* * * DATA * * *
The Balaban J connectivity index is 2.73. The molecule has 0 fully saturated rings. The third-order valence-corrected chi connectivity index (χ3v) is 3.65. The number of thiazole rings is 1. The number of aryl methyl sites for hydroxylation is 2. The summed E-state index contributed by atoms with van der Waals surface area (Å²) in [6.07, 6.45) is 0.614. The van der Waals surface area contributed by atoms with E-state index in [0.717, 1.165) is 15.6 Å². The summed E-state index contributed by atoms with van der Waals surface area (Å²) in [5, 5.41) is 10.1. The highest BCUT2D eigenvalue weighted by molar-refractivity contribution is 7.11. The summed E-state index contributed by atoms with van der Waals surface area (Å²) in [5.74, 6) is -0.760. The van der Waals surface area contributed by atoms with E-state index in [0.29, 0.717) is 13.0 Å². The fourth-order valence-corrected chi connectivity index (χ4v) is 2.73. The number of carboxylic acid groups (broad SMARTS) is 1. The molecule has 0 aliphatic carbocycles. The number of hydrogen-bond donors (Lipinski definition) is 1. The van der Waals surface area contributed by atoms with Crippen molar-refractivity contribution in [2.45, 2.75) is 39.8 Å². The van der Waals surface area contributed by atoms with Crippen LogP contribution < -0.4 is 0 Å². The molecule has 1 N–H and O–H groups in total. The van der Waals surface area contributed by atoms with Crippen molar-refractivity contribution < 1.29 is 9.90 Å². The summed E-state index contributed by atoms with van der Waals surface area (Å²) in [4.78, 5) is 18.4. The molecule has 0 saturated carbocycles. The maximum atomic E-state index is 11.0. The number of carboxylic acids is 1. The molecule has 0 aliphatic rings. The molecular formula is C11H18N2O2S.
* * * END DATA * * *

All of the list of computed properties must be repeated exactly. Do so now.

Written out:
The Balaban J connectivity index is 2.73. The molecule has 0 fully saturated rings. The third-order valence-corrected chi connectivity index (χ3v) is 3.65. The number of thiazole rings is 1. The number of aryl methyl sites for hydroxylation is 2. The summed E-state index contributed by atoms with van der Waals surface area (Å²) in [6.07, 6.45) is 0.614. The van der Waals surface area contributed by atoms with E-state index in [0.717, 1.165) is 15.6 Å². The summed E-state index contributed by atoms with van der Waals surface area (Å²) in [5, 5.41) is 10.1. The highest BCUT2D eigenvalue weighted by molar-refractivity contribution is 7.11. The summed E-state index contributed by atoms with van der Waals surface area (Å²) in [5.74, 6) is -0.760. The van der Waals surface area contributed by atoms with E-state index in [0.29, 0.717) is 13.0 Å². The fourth-order valence-corrected chi connectivity index (χ4v) is 2.73. The number of carboxylic acid groups (broad SMARTS) is 1. The molecule has 0 aliphatic carbocycles. The number of hydrogen-bond donors (Lipinski definition) is 1. The van der Waals surface area contributed by atoms with Crippen molar-refractivity contribution in [2.45, 2.75) is 39.8 Å². The van der Waals surface area contributed by atoms with Crippen LogP contribution < -0.4 is 0 Å². The molecule has 1 N–H and O–H groups in total. The van der Waals surface area contributed by atoms with Crippen molar-refractivity contribution < 1.29 is 9.90 Å². The summed E-state index contributed by atoms with van der Waals surface area (Å²) in [4.78, 5) is 18.4. The molecule has 0 saturated carbocycles. The maximum atomic E-state index is 11.0. The number of carboxylic acids is 1. The molecule has 0 aliphatic rings. The molecular formula is C11H18N2O2S.